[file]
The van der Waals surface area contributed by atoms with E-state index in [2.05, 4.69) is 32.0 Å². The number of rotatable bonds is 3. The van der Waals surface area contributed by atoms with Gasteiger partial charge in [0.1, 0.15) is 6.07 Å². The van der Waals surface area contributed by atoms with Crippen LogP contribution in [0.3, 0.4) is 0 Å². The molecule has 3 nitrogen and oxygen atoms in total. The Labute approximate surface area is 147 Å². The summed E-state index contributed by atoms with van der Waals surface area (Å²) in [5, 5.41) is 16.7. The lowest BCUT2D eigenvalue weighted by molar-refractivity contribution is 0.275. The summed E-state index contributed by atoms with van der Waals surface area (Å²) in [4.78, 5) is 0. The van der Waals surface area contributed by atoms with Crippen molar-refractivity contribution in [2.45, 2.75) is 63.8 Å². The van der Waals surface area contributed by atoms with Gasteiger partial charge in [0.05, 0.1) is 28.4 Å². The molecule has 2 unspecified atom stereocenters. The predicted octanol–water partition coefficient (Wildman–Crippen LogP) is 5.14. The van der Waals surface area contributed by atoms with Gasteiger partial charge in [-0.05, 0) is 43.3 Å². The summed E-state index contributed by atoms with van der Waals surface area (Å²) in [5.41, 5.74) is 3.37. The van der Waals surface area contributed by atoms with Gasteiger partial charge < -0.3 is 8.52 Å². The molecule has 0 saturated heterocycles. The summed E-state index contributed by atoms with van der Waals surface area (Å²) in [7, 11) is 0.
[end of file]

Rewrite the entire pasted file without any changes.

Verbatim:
The van der Waals surface area contributed by atoms with E-state index in [2.05, 4.69) is 32.0 Å². The number of rotatable bonds is 3. The van der Waals surface area contributed by atoms with Gasteiger partial charge in [0.1, 0.15) is 6.07 Å². The van der Waals surface area contributed by atoms with Crippen LogP contribution in [0.3, 0.4) is 0 Å². The molecule has 3 nitrogen and oxygen atoms in total. The Labute approximate surface area is 147 Å². The summed E-state index contributed by atoms with van der Waals surface area (Å²) in [5, 5.41) is 16.7. The lowest BCUT2D eigenvalue weighted by molar-refractivity contribution is 0.275. The summed E-state index contributed by atoms with van der Waals surface area (Å²) in [4.78, 5) is 0. The van der Waals surface area contributed by atoms with Crippen molar-refractivity contribution in [2.45, 2.75) is 63.8 Å². The van der Waals surface area contributed by atoms with Gasteiger partial charge in [0.05, 0.1) is 28.4 Å². The molecule has 2 unspecified atom stereocenters. The predicted octanol–water partition coefficient (Wildman–Crippen LogP) is 5.14. The van der Waals surface area contributed by atoms with Gasteiger partial charge in [-0.05, 0) is 43.3 Å². The summed E-state index contributed by atoms with van der Waals surface area (Å²) in [5.41, 5.74) is 3.37. The van der Waals surface area contributed by atoms with Gasteiger partial charge < -0.3 is 8.52 Å². The molecule has 0 saturated heterocycles. The summed E-state index contributed by atoms with van der Waals surface area (Å²) in [7, 11) is 0.